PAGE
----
In 2011, Baldwin had a minimum net worth of $301,000, according to her financial disclosure report as a House member.

Sen. Jack ReedJohn (Jack) Francis ReedNew York Times: Trump mulling whether to replace Mattis after midterms Overnight Defense: Biden honors McCain at Phoenix memorial service | US considers sending captured ISIS fighters to Gitmo and Iraq | Senators press Trump on ending Yemen civil war Senators press Trump administration on Yemen civil war MORE (D-R.I.) — who had a negative net worth in 2011 due to a pair of residential mortgages — told the Hill he strongly supports doing a budget on time, but did not think it should be tied to anything like pay.

Sen. Bob CaseyRobert (Bob) Patrick CaseyTrump: 'Good news' that Obama is campaigning again Obama to hit campaign trail in Pa. for gubernatorial, Senate candidates Trump is wrong, Dems are fighting to save Medicare and Social Security MORE (D-Pa.) said losing his salary would present him with a financial crisis of sorts.

“Definitely could not take that hit. It would present a real problem,” Casey said.

Casey had a minimum net worth of $127,000 in 2011. The Pennsylvania senator said lawmakers have little grounds to complain, given the widespread unemployment that still pervades the country.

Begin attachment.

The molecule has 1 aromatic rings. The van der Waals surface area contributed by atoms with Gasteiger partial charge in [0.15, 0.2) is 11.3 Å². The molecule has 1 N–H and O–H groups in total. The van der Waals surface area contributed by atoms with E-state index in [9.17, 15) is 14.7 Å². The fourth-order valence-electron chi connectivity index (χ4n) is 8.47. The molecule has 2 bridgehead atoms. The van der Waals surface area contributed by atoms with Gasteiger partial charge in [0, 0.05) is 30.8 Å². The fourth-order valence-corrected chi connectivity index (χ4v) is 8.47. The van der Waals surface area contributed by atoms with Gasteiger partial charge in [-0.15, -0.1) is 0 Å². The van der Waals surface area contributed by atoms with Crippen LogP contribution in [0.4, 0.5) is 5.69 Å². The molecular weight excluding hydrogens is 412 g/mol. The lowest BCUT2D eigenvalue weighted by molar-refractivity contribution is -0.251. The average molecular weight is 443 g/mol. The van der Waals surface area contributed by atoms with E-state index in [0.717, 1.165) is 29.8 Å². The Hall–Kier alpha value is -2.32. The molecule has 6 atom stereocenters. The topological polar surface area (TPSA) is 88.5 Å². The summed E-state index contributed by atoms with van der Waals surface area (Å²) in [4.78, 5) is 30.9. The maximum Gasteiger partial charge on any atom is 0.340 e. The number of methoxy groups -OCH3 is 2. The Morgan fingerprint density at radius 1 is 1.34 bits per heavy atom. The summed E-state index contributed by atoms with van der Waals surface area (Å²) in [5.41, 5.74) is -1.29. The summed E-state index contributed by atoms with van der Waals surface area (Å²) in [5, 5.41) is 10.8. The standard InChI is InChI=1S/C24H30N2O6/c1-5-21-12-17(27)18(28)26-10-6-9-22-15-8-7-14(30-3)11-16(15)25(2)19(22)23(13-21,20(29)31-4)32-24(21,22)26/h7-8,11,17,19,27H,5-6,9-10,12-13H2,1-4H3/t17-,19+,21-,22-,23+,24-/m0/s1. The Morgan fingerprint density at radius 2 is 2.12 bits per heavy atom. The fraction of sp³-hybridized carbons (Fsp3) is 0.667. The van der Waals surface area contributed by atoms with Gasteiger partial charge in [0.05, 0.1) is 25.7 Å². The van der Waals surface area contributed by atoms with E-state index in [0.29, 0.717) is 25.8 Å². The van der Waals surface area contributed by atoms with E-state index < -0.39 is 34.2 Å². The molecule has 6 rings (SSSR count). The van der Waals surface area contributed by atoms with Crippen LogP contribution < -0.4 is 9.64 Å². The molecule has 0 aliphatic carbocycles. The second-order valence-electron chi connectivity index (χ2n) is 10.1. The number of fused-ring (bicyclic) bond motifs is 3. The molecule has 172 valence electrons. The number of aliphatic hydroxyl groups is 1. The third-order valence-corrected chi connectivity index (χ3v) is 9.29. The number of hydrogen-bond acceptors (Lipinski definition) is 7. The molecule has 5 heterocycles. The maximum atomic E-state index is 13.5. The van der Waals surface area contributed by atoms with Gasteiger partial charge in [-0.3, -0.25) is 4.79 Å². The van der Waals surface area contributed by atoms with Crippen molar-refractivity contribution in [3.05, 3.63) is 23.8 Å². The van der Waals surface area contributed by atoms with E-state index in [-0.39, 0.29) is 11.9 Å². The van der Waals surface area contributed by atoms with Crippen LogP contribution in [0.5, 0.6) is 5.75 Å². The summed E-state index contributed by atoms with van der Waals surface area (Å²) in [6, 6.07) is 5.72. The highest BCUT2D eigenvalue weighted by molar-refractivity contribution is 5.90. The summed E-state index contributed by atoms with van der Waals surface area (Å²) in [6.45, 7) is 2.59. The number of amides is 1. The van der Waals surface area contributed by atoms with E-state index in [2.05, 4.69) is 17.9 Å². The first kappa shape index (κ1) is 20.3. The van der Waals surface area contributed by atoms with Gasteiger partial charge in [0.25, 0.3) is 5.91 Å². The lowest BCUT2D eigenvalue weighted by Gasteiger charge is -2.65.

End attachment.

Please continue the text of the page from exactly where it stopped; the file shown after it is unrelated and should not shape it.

“If we’re doing our work and we’re doing what they expect us to do, to work together and to get things done, we won’t have to worry about the consequences of pay loss or pay delay. Most people out there have it much tougher than anybody here,” Casey said.

NOTE: Lawmakers report their assets and liabilities on annual financial disclosure reports but don’t have to use exact figures, instead providing those values in ranges. The Hill uses the low end in the value range for each asset and liability in calculating a lawmaker’s worth, and then subtracts the sum of his or her liabilities from the sum of his or her assets to arrive at a minimum net worth for the lawmaker.

— Peter Schroeder contributed to this report.